Hemodialysis (HD) patients have reduced circulating levels of 1,25-OH vitamin D levels because its major site of production is the healthy kidney via the 1-alpha hydroxylase enzyme. The deficiency is treated with intravenous1,25-OH active vitamin D at dialysis which is titrated to achieve a targeted parathyroid hormone (PTH) value recommended by the National Kidney Foundation (NKF) Kidney Dialysis Outcomes Quality Initiative (KDOQI) Guidelines. Despite these intravenous vitamin D treatments, HD patients have a very high prevalence of 25-OH vitamin deficiency. 25-OH deficiency has been associated with poor neuromuscular function and cognition in non-dialysis populations. The role vitamin 25-OH D deficiency in the highly prevalent muscle weakness and cognitive impairment experienced by HD patients is currently not known. Since many tissues other than the kidney possess the 1-alpha hydroxylase enzyme capable of activating 25 OH vitamin D to 1-25 OH vitamin D, administering IV active vitamin D solely to target a PTH range may completely neglect important vitamin D on other extra-skeletal tissues. The primary goal of our study is to determine the effect of vitamin D supplementation on neuromuscular and cognitive function in HD patients with 25-OH vitamin D levels <20 ng/ml. We propose a prospective, randomized, [double-blind placebo controlled] trial. Enrolled participants will be randomized 2:1 to receive vitamin D (n=20) or [placebo] (n=10) for 6 months. Following baseline neuromuscular and cognitive assessments, the treatment group will receive 50,000 IU of oral ergocalciferol every two weeks for 6 months, and have 25(OH) vitamin D3 levels re-measured at monthly intervals. Following 6 months of vitamin D supplementation, neuromuscular and cognitive assessments will be performed. Results from neuromuscular function and cognitive assessments between the [placebo] arm and treatment will be analyzed as well as differences in assessments prior to and following the 6 month interval in both groups.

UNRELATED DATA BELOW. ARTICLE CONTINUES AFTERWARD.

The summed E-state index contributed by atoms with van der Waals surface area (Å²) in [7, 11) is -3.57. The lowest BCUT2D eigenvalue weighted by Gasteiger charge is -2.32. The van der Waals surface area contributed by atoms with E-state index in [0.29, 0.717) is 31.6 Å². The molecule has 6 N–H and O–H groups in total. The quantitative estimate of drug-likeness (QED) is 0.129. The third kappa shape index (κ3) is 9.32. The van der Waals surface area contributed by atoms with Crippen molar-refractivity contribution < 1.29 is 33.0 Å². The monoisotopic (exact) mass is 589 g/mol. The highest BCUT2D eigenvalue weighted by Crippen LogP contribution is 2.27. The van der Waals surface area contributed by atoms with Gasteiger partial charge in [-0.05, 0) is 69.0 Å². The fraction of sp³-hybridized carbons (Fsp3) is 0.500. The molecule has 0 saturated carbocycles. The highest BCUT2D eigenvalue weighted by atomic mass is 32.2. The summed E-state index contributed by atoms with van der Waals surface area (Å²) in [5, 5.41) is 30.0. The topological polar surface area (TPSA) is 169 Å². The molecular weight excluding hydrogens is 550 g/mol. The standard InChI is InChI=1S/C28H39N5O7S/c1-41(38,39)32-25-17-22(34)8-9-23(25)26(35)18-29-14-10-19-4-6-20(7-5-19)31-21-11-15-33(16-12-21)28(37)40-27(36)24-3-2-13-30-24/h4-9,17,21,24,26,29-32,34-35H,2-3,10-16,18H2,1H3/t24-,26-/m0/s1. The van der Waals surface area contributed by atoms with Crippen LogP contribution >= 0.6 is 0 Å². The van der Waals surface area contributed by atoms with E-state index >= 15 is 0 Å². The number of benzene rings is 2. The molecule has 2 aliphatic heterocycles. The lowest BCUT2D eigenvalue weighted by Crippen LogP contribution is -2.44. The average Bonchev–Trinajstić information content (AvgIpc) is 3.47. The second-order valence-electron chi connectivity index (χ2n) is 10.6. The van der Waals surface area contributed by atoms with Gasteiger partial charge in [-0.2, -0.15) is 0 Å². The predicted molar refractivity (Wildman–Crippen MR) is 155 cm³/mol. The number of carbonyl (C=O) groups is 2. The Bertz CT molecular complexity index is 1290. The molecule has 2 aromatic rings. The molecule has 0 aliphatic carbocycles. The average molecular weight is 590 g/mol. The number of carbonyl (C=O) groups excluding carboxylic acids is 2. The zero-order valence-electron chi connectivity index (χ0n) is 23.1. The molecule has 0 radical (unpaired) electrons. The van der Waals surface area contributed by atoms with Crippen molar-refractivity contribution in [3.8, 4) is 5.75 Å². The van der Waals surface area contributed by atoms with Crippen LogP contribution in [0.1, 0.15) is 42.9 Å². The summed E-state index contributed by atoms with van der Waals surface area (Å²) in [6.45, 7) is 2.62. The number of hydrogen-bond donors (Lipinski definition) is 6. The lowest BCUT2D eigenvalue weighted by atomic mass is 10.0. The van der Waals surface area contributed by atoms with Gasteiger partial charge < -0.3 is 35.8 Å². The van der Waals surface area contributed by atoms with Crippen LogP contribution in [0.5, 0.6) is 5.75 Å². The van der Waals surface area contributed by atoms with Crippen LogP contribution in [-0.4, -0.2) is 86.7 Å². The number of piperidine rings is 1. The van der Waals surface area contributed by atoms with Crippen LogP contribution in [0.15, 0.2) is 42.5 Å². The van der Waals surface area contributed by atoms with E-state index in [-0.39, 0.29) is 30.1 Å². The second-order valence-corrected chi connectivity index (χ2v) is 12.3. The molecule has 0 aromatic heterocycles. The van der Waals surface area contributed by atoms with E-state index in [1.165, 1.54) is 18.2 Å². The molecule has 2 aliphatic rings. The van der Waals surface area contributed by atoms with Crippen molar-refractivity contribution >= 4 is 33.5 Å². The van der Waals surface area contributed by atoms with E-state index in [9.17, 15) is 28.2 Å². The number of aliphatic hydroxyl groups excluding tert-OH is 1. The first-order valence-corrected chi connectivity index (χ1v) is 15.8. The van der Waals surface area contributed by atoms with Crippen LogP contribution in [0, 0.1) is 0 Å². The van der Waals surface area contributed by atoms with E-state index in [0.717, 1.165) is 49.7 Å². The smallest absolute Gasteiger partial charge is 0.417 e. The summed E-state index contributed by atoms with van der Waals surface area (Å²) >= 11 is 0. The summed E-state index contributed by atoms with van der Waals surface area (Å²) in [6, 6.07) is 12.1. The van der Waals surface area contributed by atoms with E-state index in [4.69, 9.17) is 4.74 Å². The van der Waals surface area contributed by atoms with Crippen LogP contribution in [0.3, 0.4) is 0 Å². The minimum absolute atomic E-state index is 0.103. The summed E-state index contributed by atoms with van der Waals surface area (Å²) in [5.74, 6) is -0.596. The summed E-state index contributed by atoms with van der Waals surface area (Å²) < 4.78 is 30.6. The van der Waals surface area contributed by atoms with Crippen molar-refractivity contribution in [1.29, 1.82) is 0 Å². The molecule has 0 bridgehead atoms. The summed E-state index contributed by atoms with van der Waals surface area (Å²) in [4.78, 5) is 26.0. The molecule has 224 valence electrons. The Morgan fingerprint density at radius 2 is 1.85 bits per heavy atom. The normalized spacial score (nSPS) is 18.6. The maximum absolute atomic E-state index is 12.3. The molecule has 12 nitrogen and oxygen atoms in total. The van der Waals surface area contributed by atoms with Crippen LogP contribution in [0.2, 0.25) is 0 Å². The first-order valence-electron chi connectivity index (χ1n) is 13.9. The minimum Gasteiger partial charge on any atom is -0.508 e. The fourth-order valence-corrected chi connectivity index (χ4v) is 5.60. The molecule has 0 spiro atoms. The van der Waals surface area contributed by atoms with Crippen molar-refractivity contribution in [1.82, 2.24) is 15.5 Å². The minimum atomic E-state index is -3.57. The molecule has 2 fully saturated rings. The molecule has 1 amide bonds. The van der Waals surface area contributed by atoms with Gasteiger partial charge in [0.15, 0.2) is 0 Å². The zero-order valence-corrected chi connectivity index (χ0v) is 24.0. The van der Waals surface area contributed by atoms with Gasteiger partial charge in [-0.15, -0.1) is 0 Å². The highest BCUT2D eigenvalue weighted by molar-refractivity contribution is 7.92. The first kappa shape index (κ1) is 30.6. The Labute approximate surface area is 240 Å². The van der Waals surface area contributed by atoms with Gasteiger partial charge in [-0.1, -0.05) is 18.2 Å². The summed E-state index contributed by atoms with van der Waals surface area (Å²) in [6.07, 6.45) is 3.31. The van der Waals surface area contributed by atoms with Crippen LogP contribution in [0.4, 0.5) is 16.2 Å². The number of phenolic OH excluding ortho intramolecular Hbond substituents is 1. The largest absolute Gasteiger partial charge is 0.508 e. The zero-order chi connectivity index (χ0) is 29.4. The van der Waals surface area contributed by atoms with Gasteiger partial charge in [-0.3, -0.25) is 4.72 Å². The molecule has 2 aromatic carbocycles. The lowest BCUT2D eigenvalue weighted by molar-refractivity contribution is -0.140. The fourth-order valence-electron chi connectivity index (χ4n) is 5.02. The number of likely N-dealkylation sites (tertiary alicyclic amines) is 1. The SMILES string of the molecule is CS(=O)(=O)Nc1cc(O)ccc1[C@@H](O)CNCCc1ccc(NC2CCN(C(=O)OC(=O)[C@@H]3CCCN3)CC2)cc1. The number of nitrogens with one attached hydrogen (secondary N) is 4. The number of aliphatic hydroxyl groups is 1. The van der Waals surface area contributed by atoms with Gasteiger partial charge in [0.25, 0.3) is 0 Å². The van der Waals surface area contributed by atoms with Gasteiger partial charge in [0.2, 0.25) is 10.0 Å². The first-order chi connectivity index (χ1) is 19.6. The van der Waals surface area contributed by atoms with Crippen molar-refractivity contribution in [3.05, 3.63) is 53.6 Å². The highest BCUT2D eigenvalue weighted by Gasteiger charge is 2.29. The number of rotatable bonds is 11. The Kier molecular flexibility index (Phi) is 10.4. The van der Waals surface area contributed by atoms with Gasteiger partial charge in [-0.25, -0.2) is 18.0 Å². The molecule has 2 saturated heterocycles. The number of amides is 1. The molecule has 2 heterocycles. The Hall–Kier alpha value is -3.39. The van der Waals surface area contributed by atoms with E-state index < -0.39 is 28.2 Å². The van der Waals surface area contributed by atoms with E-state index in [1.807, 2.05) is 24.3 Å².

The outpatient HD unit at the James J. Peters VAMC has grown nearly 15% each year for the past two years and is one of the largest VA dialysis centers. Muscle weakness and cognitive impairment are common among HD patients and likely contributes to the high prevalence of falls in this population. Falls result in increased morbidity, decreased independence, and likely increases mortality. While cognitive impairment can contribute to falls it is also likely to result in poor compliance with complex medical treatments and medication regimens required of HD patients. Given the safety, low cost of supplementation, and potential clinical benefits of vitamin D treatment, we propose a study to evaluate its role in improving important clinical endpoints.